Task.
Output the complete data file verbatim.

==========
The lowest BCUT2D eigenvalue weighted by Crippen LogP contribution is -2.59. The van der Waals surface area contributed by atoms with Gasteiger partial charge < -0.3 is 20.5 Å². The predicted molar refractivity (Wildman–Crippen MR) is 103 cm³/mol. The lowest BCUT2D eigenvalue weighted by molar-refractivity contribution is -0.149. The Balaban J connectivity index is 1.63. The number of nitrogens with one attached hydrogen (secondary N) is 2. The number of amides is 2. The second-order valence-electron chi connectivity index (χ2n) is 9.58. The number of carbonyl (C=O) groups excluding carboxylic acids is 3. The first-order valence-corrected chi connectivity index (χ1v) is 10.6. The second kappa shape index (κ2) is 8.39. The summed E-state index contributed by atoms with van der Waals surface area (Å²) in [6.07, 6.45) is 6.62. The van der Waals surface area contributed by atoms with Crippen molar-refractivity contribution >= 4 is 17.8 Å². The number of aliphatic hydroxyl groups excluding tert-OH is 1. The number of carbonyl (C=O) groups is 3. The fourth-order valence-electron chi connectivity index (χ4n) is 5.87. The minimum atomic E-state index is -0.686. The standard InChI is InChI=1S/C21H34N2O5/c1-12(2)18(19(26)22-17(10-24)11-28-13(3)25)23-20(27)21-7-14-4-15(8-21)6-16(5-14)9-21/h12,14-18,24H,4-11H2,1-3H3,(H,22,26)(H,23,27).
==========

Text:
The lowest BCUT2D eigenvalue weighted by Crippen LogP contribution is -2.59. The van der Waals surface area contributed by atoms with Gasteiger partial charge < -0.3 is 20.5 Å². The predicted molar refractivity (Wildman–Crippen MR) is 103 cm³/mol. The lowest BCUT2D eigenvalue weighted by molar-refractivity contribution is -0.149. The Balaban J connectivity index is 1.63. The number of nitrogens with one attached hydrogen (secondary N) is 2. The number of amides is 2. The second-order valence-electron chi connectivity index (χ2n) is 9.58. The number of carbonyl (C=O) groups excluding carboxylic acids is 3. The first-order valence-corrected chi connectivity index (χ1v) is 10.6. The second kappa shape index (κ2) is 8.39. The summed E-state index contributed by atoms with van der Waals surface area (Å²) in [6.07, 6.45) is 6.62. The van der Waals surface area contributed by atoms with Crippen molar-refractivity contribution >= 4 is 17.8 Å². The number of aliphatic hydroxyl groups excluding tert-OH is 1. The number of carbonyl (C=O) groups is 3. The fourth-order valence-electron chi connectivity index (χ4n) is 5.87. The minimum atomic E-state index is -0.686. The standard InChI is InChI=1S/C21H34N2O5/c1-12(2)18(19(26)22-17(10-24)11-28-13(3)25)23-20(27)21-7-14-4-15(8-21)6-16(5-14)9-21/h12,14-18,24H,4-11H2,1-3H3,(H,22,26)(H,23,27).